“The Octagon generates millions of pounds for Bolton every year and we welcome thousands of visitors from across the region. Opening our doors isn’t only about getting the theatre open - it’s about getting our town centre, our cultural life and the local economy going again. I’m incredibly grateful to all of our supporters, including Bolton Council and the Arts Council, whose funding has made the redevelopment possible. And I’m really excited to welcome people safely into the Octagon soon.”
Before the theatre reopens to welcome visitors, it will continue to reach audiences digitally with a brand new online show co-produced with Guildford Shakespeare Company; the Zoom production of A Midsummer’s Night’s Dream promises ‘fantastic fun and a great opportunity for audiences of all ages to engage with live theatre safely, until we can meet together in person.’ This ‘made-for-online’ production will be available to watch live in the autumn, with dates and ticket details to be announced on Tuesday 1st September and priority booking available for members.
Its creator, and the Octagon’s artistic director, Lotte Wakeham, commented: “The incredible messages of support we have received throughout this time of upheaval have spurred us to look to the future of the Octagon. We’re more determined than ever that the Octagon will be the vibrant cultural hub that Bolton and the North West deserve.”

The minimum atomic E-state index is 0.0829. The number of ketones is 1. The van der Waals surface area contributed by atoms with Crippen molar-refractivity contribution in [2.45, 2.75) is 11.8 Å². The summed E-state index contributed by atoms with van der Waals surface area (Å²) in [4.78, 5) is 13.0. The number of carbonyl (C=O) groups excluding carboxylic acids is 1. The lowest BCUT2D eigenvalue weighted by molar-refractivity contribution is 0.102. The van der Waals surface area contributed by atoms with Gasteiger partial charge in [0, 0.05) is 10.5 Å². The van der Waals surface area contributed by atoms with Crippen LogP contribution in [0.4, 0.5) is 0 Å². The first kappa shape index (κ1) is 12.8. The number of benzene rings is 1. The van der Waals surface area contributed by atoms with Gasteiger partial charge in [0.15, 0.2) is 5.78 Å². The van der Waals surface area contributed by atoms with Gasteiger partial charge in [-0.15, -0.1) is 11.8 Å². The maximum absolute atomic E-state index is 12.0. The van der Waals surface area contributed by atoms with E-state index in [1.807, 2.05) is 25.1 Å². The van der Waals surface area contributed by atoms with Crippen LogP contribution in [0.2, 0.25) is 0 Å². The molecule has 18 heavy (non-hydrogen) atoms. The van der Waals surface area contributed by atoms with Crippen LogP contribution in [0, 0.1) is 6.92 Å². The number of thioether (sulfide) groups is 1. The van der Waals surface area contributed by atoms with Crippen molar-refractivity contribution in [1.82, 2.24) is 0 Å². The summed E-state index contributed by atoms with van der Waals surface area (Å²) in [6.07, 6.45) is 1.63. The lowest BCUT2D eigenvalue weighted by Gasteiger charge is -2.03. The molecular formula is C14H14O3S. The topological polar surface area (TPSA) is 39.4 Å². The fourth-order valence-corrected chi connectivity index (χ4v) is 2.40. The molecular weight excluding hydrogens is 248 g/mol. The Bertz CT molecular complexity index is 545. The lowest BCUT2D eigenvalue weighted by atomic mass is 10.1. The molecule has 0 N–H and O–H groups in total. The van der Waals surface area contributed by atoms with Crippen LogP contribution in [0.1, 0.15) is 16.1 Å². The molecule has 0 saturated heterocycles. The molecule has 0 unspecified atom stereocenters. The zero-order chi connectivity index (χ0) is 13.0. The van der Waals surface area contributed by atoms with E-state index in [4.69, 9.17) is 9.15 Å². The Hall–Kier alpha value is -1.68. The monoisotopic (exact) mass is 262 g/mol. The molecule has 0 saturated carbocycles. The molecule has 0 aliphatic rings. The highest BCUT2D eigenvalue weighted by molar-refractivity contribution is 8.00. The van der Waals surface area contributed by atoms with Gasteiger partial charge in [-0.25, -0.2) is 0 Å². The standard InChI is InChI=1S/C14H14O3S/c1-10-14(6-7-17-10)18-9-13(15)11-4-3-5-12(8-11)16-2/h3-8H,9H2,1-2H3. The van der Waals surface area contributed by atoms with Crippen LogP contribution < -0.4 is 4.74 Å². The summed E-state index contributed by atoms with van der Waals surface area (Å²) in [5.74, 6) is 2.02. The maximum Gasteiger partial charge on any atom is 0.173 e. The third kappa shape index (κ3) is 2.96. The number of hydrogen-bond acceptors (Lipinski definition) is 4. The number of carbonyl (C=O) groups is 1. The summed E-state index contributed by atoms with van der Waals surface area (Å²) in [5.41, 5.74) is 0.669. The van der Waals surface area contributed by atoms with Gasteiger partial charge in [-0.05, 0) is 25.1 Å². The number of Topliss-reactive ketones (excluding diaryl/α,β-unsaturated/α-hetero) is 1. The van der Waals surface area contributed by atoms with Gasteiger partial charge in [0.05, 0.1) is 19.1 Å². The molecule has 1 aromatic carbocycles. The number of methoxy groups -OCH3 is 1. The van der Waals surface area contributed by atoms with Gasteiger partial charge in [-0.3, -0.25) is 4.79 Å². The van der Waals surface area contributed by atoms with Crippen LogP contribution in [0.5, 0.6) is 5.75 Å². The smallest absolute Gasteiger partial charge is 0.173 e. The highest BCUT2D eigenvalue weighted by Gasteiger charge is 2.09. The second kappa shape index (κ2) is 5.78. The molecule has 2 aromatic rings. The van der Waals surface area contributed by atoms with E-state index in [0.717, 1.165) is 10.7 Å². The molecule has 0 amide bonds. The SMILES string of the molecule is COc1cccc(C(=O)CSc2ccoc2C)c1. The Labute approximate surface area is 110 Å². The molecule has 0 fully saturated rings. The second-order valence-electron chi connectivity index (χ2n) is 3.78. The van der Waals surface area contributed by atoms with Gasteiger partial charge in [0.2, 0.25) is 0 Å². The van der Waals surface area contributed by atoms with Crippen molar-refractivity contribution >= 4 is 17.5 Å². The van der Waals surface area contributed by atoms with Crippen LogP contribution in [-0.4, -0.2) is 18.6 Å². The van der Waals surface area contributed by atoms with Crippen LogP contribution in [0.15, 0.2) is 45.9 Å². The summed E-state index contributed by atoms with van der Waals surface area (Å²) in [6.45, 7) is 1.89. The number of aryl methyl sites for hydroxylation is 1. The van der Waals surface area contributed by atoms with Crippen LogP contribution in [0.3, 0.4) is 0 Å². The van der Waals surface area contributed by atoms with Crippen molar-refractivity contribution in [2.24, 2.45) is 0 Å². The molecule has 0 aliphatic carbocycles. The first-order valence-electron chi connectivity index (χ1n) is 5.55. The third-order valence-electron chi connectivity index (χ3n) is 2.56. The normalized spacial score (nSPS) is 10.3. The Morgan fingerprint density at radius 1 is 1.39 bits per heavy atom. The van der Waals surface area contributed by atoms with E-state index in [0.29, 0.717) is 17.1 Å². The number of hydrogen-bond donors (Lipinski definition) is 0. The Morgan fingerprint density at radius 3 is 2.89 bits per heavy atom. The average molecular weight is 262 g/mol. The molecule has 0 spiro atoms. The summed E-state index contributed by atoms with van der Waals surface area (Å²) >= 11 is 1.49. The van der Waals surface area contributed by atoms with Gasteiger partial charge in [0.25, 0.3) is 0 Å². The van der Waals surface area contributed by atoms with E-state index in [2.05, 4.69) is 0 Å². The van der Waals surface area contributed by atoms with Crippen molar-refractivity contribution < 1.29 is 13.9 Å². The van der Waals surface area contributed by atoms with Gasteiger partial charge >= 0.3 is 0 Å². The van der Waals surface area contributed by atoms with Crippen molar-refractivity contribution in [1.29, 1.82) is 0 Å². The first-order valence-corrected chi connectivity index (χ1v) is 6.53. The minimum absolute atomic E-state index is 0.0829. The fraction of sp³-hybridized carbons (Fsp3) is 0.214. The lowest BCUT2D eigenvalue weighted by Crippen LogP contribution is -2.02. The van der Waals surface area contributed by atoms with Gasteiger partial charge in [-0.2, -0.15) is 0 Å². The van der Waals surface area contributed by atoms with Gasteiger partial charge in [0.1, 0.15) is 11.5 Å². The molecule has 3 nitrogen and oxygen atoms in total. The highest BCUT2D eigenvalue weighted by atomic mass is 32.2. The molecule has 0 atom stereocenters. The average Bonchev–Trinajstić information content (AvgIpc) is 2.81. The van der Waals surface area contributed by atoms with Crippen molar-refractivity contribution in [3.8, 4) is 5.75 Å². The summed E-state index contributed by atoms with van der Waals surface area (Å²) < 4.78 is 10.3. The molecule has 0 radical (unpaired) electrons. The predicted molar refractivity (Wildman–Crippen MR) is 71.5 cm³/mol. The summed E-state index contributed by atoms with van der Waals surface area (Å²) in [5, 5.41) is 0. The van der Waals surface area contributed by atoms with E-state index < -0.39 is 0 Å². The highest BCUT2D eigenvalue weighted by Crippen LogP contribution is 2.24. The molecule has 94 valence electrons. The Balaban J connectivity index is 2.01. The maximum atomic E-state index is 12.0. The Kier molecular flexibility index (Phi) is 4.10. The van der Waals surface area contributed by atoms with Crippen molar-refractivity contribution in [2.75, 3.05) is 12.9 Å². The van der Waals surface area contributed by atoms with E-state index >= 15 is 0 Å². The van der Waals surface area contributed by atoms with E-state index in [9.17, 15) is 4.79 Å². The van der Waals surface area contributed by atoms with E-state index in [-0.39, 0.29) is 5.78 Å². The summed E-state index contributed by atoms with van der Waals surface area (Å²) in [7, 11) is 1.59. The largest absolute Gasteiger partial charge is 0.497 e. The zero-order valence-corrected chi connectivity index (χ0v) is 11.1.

Wakeham fronted the theatre’s Future Fund, which launched in May and (with the support of the Oglesby Charitable Trust) has raised nearly £50,000 to support the Octagon through the COVID-19 crisis. The charity is reliant on support and, after losing expected box office sales throughout spring and summer, was left with an estimated £500K shortfall. Alongside crowdfunding - plus the help of celebrity patrons including Sir Ian McKellen, Andy Serkis and Denise Welch - it has partially made up for the losses via savings and the government’s furlough scheme: with the latter due to end in October and no indication of when theatres can properly reopen, however, it remains a worrying time.